You Have Options If You're A Registered Republican

Despite calls for party unity on both sides of the aisle, a lot of voters aren't too happy with their choices for presidential candidates. On the Democratic side, you have Hillary Clinton, who has long been a polarizing public figure, but never more so in the wake of the rise of Berniemania. As for the GOP, they've got a real doozy on their hands with Donald Trump, who could be the most singularly divisive candidate in American history. Die-hard Republicans particularly are faced with a tough choice this election season: Either fall in party lines and vote for Trump, be a traitor to the party and vote for Hillary Clinton — a prospect many seem unable to stomach — or go for a third-party candidate. But can registered Republicans vote independent?

The general election is much less complicated in terms of voting than the primaries, which are a state-by-state web of who can vote in where and when. Luckily, the general election is straightforward. Even if you are registered as a Republican or Democrat, you are not bound to vote for that party's candidate. So if Republicans registered with the party want to vote for Clinton or a third-party candidate such as the Green Party's Jill Stein or the Libertarian's Gary Johnson, you're free to do so.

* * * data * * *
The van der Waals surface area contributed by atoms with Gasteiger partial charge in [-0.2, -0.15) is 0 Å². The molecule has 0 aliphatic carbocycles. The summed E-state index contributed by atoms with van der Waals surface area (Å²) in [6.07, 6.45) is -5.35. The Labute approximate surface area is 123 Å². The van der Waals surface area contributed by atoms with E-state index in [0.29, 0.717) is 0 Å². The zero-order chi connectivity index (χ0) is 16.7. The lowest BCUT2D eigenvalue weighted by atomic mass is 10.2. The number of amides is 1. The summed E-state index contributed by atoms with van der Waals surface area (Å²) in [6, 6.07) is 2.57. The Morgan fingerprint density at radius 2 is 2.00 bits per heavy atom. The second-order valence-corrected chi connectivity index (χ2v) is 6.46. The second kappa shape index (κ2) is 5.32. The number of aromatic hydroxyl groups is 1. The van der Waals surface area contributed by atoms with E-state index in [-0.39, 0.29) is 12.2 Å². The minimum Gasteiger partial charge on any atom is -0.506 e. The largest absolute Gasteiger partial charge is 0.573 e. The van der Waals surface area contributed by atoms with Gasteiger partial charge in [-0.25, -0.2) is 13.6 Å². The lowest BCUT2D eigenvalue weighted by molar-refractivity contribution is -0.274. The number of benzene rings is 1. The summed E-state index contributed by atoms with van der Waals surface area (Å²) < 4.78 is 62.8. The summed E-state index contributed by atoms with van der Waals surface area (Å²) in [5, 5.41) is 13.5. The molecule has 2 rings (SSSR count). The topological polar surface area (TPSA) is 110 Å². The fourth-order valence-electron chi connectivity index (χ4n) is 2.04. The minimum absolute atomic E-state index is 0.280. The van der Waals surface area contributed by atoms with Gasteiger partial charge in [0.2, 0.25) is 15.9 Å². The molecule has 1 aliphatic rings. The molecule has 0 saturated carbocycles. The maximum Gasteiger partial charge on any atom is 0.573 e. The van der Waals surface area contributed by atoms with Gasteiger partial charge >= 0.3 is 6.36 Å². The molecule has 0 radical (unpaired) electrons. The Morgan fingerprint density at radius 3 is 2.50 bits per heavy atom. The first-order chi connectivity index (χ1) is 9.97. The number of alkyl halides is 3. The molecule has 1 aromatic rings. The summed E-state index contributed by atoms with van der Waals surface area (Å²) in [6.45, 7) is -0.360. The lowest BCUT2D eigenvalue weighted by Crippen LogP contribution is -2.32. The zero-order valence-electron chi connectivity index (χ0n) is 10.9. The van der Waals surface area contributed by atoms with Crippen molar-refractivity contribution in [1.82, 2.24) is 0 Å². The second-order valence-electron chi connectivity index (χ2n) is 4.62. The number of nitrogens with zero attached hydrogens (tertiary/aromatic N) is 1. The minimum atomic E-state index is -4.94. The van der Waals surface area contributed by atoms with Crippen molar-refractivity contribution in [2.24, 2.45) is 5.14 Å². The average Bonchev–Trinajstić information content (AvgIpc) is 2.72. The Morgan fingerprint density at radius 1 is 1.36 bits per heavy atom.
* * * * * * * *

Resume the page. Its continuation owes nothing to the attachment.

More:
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As the League of Women's Voters rightfully reminds people, you are also not obliged to vote a straight ticket, which means voting for every member of the Republican or Democratic party that is running for a particular office or seat.

Unlike the primaries, which you have to declare a party to vote in, you don't have to claim any party to vote on in the general election. If you did vote in the primary, however, your party affiliation might have carried over to the general election unless you submitted a change of party form. But no matter! You don't have to if you don't want to! Because, as noted above, you can vote for whomever you like, regardless of party affiliation, in the general election.

So take heart, #NeverTrump or #NeverHillary people, come Nov. 8 you are free to cast your vote for any candidate you'd like. And if you're interested in reading more about the third-party candidates and what they're about, you can find a handy comparison of their policy issues here. Happy voting, people!